SPY and Rising/Falling 200 Day Moving Average


After Brian Shannon’s tweet the other day about new lows in markets below the 200-day moving average, I thought I’d start doing some research on the subject of moving averages in the overall market.

Streaks of Rising vs. Falling 200 DMA

First off, here’s a list of the longest streaks with a rising 200-day moving average in SPY. Notice how the second-longest streak just ended towards the end of October.

  1. 08/15/2015: 665 days
  2. 10/23/2018: 607 days
  3. 10/14/2014: 367 days
  4. 11/19/2017: 351 days
  5. 08/08/2011: 231 days

Here’s a list of the longest streaks with a falling 200-day moving average:

  1. 07/27/2009: 392 days
  2. 04/29/2003: 315 days
  3. 01/07/2002: 230 days
  4. 04/14/2016: 75 days
  5. 01/27/2012: 60 days

Notice the length of these two sets of streaks. The streaks with a falling MA are just so short compared to the streaks with a rising MA. Of course, there is a strong positive bias in the market, so this is exactly what you’d expect to see. It’s still striking to look at the numbers this way. The 75-day streak that ended on 04/14/2016 is fourth on the list! Most traders just don’t have much experience in a bear market.

Here’s another visualization that puts this in perspective:

The above chart shows every trading day since 2005. Green days indicate a rising 200-day moving average, and red days indicate a falling 200-day moving average. The darker the shading, the longer the current streak. There’s a lot of green there! Nothing of real significance in almost a decade. What percentage of current traders do you think have been trading longer than 9 years? It has to be low.

The Edge with Rising/Falling 200 Day MA

Is it really true that we’re more likely to make new lows when the price is below a falling 200 DMA as Brian says? Is it one of those market truisms that everybody says but doesn’t really stand up to scrutiny?

It turns out that it IS true — but how much? How strong is the effect?

When the price is below a falling 200 DMA, on average the next day’s low will be 0.029% lower. When the opposite is true — that is, the price is above a rising 200 DMA, on average the next day’s high will be 0.049% higher.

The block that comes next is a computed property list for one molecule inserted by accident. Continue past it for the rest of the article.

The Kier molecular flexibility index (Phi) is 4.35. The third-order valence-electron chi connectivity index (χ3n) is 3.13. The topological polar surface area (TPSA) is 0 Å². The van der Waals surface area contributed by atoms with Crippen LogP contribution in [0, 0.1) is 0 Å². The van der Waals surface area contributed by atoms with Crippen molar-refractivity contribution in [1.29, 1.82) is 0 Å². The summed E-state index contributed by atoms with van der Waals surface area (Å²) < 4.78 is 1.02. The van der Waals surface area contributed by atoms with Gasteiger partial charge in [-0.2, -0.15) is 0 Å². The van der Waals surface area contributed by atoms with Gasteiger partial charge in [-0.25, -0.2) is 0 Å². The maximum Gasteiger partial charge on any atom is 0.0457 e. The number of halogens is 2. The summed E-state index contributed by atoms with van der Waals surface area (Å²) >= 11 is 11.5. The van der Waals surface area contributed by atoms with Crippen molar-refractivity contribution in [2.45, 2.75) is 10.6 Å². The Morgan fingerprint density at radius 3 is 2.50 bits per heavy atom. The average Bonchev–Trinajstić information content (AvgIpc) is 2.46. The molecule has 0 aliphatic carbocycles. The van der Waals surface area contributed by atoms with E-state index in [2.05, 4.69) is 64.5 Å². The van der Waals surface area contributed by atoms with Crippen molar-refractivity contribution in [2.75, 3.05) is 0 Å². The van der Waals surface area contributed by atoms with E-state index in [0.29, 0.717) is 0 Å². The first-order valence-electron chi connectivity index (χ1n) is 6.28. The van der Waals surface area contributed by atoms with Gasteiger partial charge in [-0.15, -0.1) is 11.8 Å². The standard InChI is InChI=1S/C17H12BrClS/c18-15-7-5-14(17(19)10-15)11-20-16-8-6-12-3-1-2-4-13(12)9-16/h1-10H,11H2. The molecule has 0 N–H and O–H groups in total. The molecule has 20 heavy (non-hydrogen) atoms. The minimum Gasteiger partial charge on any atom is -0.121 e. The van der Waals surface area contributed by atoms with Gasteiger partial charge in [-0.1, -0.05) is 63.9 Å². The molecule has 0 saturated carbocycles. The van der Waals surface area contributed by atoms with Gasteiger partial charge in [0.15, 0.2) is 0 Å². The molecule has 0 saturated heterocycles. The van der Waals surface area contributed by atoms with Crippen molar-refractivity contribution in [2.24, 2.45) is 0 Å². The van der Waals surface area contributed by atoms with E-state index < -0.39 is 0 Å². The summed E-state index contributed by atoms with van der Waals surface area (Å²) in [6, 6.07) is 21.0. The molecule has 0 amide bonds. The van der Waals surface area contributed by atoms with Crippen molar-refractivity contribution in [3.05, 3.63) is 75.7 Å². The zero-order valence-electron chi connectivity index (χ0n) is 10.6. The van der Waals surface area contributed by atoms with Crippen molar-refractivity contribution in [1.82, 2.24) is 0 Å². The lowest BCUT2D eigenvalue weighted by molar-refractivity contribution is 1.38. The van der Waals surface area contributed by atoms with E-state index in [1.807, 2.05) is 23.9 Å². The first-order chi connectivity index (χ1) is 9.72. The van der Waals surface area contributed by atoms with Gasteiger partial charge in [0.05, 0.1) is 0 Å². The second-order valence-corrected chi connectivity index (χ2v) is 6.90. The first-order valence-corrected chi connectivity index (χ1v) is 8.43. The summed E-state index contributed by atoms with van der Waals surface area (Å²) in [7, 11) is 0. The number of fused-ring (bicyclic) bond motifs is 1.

What About the 50-Day MA?

The 50-day moving average is shorter, so it “catches up” quicker to the most recent price, so we’d expect the streaks of rising and falling MAs to be shorter. This is exactly what we see.

Longest streaks of rising 50-day MA in SPY:

  1. 01/22/2010: 189 days
  2. 03/16/2011: 134 days
  3. 02/27/2007: 133 days
  4. 03/11/2004: 133 days
  5. 05/11/2017: 119 days

Longest streaks of falling 50-day MA in SPY:

  1. 01/05/2009: 143 days
  2. 10/01/2002: 105 days
  3. 04/01/2008: 96 days
  4. 01/26/2001: 90 days
  5. 11/15/2001: 89 days

It’s easy to see how bad 2008 was in this chart — the two longest streaks of falling 50 DMA with most of the days in the same year.

What about the edge versus the 200 DMA? When the price is below a falling 50-day MA, the low on the next day is on average 0.045% lower than the previous day. When the price is above a rising 50-day MA, the high on the next day is on average 0.068% higher. The effect is even stronger with the 50 than with the 200. I’ll take a look at shorter moving averages in a future post.

(If you like this post, you’ll probably like my Twitter feed where I post different SPY-related charts each day depending on the market situation in the #SpyWhatsNext hashtag.)

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